President Iuliano addresses the Class of 2020 about this year’s Commencement Ceremony.
Dear Members of the Class of 2020,
I write to you personally today with news that will not surprise you, but that deeply saddens me nonetheless. After careful deliberation, the College has decided that it is necessary to postpone our in-person Commencement Weekend scheduled for this May.
My preference, as I’ve expressed on several occasions since our move to remote learning, has been to delay this decision for as long as practical. I recognize how much it means to come together, as a community and with family and friends, to celebrate the academic milestone represented by graduation. I know how much you, as graduating seniors, are already feeling a sense of longing and absence given the disruption to this semester, and how much a traditional graduation in May would mean. Postponing the in-person May ceremonies adds to that sense of loss, and for that reason I had hoped that the passage of additional time would permit us to reconvene in front of Penn Hall in what in my mind’s eye would be a pristine, late-spring day.
But the calendar is now turning to April, and ceremonies associated with graduation are a little more than six weeks away. The College is hearing from parents and students anxious to make plans. In addition, the logistical realities associated with graduation, whether in-person or virtual, are significant. Taken together, these factors require that we come to a decision. If we had tangible signs that the pandemic was abating, it might have been possible to defer the decision a small while longer. But, unfortunately, the current evolution of the virus gives little reason to believe that waiting another five or even ten days would give us confidence that we could responsibly—indeed, safely—bring thousands of people from across the country and world to campus by mid-May.
In a normal year, three things associated with graduation occur in May. First, the Board of Trustees votes to award the appropriate degrees to the graduating students. Second, on graduation day, students are given their diploma, which serves as an official document recording the degree that has been awarded. And, third, through the rituals associated with graduation, we joyfully celebrate the inspiring accomplishments of our seniors and their families.
Taken together, these acts of substance and symbolism help make Commencement a truly special day in your life. I will say more about this in a moment, but it is precisely because of the importance of these ceremonies that we are actively exploring how best to honor you and your class with a proper graduation. But, however we proceed, I want to emphasize that seniors in May will receive the degree they have earned through their academic work. Those seniors who have been voted their degree will be able to report having graduated from Gettysburg College as of May 17, 2020.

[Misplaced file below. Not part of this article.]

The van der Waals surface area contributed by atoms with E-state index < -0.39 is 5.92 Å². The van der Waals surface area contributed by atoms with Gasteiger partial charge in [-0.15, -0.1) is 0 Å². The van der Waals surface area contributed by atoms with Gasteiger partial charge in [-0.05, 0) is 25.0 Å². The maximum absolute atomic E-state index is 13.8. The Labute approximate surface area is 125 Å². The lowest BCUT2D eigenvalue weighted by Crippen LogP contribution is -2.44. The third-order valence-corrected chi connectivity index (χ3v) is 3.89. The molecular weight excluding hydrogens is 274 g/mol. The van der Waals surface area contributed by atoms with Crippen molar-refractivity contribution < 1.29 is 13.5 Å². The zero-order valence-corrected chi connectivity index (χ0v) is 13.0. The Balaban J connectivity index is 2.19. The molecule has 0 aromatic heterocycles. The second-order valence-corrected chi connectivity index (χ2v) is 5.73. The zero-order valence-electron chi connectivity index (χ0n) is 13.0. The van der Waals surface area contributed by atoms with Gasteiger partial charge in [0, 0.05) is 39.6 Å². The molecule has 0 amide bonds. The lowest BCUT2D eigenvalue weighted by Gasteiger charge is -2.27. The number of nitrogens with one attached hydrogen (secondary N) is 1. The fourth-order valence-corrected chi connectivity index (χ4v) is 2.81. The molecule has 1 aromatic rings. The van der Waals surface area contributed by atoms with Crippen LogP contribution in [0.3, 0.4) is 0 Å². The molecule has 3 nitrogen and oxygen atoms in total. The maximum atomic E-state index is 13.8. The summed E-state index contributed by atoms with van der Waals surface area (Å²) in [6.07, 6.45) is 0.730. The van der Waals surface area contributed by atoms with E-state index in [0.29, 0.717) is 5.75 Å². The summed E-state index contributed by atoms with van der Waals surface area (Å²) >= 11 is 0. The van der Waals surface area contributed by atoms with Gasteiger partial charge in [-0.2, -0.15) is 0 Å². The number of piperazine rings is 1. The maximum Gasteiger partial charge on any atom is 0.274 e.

As we reflected on the decision to postpone the in-person graduation ceremonies, we recognized the value of actively engaging the senior class in what should take place. Graduation is for you and your families, none more so than in this year, given the unprecedented circumstances we are all experiencing and their disruption to your time on campus. We want to hear from you. Should we hold a virtual ceremony on May 17, the date on which the on-campus event was scheduled? Should we replicate the ceremony at a later date? Perhaps some combination of the two? Or should we pursue something entirely different, as a means of affirming just how different this year has been?
By next Monday—April 6—I ask that you take a moment to offer your voice and thoughts through our Class of 2020 Survey. This will provide us with a sense of your preferences as we move forward with our planning. Beyond the survey, there will inevitably be other Commencement-related decisions on which we would welcome your input, and so I have charged our Senior Class Officers—Callie Fucarino ’20, Will Thompson ’20, Julia Roehl ’20, and High Garst ’20, who each sits on our Commencement Committee—to lead us in the associated student outreach.
Class of 2020, thank you. I cannot imagine a better group of students to have helped shepherd me through my first year at the College. I cannot imagine a more optimistic or resilient group, one I’ve watched in admiration adapt to a world that has changed in dramatic ways over the past several months. I am looking forward to working with you to find the right way to celebrate all you have accomplished at Gettysburg College. Until then, I ask that you continue to do great work and to support one another.